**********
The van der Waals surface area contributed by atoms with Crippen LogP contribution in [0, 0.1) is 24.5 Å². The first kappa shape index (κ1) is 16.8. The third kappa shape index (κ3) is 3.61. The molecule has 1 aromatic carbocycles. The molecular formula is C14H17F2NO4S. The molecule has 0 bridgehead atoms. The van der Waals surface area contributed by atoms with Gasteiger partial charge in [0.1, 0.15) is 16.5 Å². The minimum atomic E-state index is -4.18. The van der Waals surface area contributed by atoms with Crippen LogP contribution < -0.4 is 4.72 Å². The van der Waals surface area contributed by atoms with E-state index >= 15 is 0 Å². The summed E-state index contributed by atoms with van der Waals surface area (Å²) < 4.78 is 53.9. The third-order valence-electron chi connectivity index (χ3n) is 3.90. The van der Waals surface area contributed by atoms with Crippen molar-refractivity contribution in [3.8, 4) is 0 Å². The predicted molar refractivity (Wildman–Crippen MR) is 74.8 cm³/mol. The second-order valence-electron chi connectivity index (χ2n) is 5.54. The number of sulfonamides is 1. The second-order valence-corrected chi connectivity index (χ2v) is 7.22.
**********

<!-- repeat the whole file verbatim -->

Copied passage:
The van der Waals surface area contributed by atoms with Crippen LogP contribution in [0, 0.1) is 24.5 Å². The first kappa shape index (κ1) is 16.8. The third kappa shape index (κ3) is 3.61. The molecule has 1 aromatic carbocycles. The molecular formula is C14H17F2NO4S. The molecule has 0 bridgehead atoms. The van der Waals surface area contributed by atoms with Gasteiger partial charge in [0.1, 0.15) is 16.5 Å². The minimum atomic E-state index is -4.18. The van der Waals surface area contributed by atoms with Crippen LogP contribution < -0.4 is 4.72 Å². The van der Waals surface area contributed by atoms with E-state index >= 15 is 0 Å². The summed E-state index contributed by atoms with van der Waals surface area (Å²) < 4.78 is 53.9. The third-order valence-electron chi connectivity index (χ3n) is 3.90. The van der Waals surface area contributed by atoms with Crippen molar-refractivity contribution in [3.8, 4) is 0 Å². The predicted molar refractivity (Wildman–Crippen MR) is 74.8 cm³/mol. The second-order valence-electron chi connectivity index (χ2n) is 5.54. The number of sulfonamides is 1. The second-order valence-corrected chi connectivity index (χ2v) is 7.22.